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John Toohey
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Johnston & Hoffmann studio.
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I have a query regarding the studio Johnston and Hoffman, recognized as an important studio in India (Calcutta specifically) at the turn of last century. This is an English postcard I have credited…Continue

Started this discussion. Last reply by John Toohey Aug 10, 2015.

Identification of JBB

HelloI am curious about the initials JBB at the bottom right of this postcard. Could it be J B B Wellington? Does anyone know if he made postcards like this?…Continue

Started Nov 28, 2013

The English Studio, operating in Baku Azerbaijan at the beginning of the 20th century.

Does anybody have any information on the English Studio, operating in Baku, Azerbaijan at…Continue

Started Dec 4, 2011

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John Toohey replied to jo hague's discussion Backing cards - how widely distributed? in the group Carte de Visite
"A lot of designs were shared by studios. I have seen this one also used by Thomas Donovan of Brighton and Boak and Sons of Malton and Driffield.  "
Feb 5, 2021

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One Man's Treasure

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"Unforgiven years: Bulgarian postcards 1901 - 1930"

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At 23:38 on June 28, 2013, John B Turner said…

Hello, and thanks, John

I think they are Valentine's imagages ok, but George D Valentine wasn't the only one of the Dundee company to photograph in New Zealand, though he was certainly and exemplary photographer. I'm in China and my records are still in NZ so can't give details now, but Alfred Burton and George Valentine were more than likely aware of the work of people like Muybridge and O'Sullivan in the North American west - through magazine and newspaper articles, if not actual exhibitions, so they may not have seen any samples. WH Jackson, however, visited NZ around 1895 and took some photographs there that are in the Library of Congress collection.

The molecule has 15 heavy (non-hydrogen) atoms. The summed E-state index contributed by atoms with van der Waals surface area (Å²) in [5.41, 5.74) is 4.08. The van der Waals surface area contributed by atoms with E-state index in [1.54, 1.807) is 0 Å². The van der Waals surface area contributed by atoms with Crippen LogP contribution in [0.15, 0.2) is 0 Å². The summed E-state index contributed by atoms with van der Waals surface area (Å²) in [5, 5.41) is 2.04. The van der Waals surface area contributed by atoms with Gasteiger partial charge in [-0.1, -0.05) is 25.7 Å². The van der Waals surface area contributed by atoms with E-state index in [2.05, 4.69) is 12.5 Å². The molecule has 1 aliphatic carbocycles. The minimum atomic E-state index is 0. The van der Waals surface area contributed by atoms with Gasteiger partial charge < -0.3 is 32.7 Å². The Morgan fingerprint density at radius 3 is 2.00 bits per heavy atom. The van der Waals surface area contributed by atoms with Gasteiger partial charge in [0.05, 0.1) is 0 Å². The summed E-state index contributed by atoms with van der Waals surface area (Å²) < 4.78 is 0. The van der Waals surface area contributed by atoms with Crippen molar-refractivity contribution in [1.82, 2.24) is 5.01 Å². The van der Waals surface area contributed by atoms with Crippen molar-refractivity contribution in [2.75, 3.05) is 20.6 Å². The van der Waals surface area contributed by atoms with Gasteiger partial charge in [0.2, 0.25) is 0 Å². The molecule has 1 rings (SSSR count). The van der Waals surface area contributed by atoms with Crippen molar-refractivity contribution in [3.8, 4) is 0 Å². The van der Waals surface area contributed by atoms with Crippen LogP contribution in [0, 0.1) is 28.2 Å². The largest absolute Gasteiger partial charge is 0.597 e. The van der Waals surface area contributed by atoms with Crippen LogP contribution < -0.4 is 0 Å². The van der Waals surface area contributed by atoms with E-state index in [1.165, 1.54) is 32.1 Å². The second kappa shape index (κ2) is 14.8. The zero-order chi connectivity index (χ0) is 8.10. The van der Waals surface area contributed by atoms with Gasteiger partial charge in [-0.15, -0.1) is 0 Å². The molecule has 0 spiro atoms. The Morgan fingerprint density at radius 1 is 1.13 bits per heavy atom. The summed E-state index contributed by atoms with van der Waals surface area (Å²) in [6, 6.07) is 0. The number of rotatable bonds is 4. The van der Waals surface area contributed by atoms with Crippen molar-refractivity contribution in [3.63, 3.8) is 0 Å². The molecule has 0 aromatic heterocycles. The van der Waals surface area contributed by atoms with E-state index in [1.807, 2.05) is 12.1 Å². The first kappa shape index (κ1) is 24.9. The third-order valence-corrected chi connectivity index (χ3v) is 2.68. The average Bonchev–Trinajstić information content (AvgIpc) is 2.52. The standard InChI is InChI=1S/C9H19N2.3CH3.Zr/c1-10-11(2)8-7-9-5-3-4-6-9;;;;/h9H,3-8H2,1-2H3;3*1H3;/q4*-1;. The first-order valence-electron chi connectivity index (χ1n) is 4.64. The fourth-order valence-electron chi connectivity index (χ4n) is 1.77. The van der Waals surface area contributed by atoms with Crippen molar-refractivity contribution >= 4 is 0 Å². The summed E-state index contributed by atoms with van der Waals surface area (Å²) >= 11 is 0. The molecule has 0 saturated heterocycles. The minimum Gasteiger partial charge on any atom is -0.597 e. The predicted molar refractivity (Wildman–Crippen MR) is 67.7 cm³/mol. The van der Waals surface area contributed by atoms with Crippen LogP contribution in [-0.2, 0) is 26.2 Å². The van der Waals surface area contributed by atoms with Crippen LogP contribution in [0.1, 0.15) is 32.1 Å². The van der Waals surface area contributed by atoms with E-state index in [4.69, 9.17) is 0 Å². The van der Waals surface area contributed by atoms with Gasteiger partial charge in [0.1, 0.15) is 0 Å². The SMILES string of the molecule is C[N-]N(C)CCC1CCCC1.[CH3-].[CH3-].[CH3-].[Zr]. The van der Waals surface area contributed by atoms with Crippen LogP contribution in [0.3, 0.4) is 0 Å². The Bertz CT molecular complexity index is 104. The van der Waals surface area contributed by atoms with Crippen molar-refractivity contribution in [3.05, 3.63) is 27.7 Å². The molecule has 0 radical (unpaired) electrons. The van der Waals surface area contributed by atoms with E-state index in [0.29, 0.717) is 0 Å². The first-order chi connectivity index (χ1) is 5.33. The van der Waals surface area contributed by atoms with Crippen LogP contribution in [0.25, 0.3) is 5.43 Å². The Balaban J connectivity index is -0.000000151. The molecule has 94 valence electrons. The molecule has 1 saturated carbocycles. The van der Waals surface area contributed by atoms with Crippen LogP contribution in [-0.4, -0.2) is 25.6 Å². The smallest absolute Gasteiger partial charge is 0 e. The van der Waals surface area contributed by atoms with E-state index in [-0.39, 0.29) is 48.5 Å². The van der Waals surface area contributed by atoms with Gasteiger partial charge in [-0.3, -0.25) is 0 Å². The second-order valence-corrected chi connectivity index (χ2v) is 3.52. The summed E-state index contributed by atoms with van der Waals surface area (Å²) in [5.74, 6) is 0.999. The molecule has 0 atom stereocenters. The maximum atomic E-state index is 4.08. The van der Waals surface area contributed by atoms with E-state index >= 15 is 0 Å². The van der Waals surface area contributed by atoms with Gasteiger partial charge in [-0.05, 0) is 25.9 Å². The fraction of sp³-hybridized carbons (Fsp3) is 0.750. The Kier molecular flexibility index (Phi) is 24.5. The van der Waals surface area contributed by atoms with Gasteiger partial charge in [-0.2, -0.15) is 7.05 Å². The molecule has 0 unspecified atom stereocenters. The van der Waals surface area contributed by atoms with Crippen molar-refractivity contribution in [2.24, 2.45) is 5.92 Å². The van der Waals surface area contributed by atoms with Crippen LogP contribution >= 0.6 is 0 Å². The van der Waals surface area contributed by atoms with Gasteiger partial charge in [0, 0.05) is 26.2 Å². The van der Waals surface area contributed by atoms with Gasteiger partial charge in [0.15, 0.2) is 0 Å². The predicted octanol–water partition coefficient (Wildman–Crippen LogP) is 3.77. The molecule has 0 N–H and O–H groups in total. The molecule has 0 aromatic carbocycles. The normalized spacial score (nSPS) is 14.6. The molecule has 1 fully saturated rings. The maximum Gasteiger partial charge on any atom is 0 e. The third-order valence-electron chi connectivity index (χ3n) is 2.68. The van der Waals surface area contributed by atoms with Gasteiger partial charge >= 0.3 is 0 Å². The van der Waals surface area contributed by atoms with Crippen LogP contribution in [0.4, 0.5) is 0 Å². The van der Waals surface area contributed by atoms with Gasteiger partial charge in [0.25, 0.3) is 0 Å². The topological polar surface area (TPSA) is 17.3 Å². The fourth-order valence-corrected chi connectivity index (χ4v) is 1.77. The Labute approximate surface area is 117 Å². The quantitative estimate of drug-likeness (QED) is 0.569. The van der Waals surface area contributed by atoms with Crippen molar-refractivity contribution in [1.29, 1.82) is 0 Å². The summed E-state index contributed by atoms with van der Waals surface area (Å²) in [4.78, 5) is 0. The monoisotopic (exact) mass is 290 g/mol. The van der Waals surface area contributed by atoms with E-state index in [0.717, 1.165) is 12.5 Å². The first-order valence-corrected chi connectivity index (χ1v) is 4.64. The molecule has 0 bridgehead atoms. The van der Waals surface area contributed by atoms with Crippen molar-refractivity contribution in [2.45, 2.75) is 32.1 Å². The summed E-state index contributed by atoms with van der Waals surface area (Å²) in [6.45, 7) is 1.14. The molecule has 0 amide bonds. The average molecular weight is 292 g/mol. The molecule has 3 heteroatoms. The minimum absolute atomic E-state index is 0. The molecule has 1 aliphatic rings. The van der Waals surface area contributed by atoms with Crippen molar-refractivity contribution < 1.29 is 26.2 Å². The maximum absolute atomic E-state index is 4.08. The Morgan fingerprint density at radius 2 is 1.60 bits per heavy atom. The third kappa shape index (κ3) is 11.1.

The links or non-links between the pioneer photographers, and comparisons, like you have hinted at, are certainly worth looking into.

Thanks again,

John Turner

At 15:54 on March 12, 2013, Paul Godfrey said…

The Magic Box is certainly worth reading. It's about 150 pages in length and published in 1954. There is very little about the technical aspects of ferrotype photography but it does give a good account of how Pendrigh earned his living on the streets in his own words. In 1954 the sums of money he made were huge but today these amounts do not seem at all large. He talks about earning £97 in one day as if it's a fortune. He mentions a famous Old Bailey case of the 1950s where a beach photographer had made £47,000 in six years but omitted to pay income tax. Today this seems a small sum for six years work.

The story is mainly about his methods of earning a living. Discovering the Aptus ferrotype camera and trading illegally on the streets of south coast seaside towns. Being moved on by the police etc. to becoming a licensed photographer in Trafalgar Square. He also was a photographer at the 1951 Festival of Britain taking photographs of people on donkeys, but not using ferrotype methods by then.

I bought my copy of the book on a recommendation from an email corespondent through Amazon but I see today that there is one copy for sale at a pretty high price. I did not buy my copy for anything like this amount. There appears to have been one for sale on Ebay earlier this year that did not sell So keep your eye out for a copy at a reasonable price. One is bound to turn up.

Best wishes

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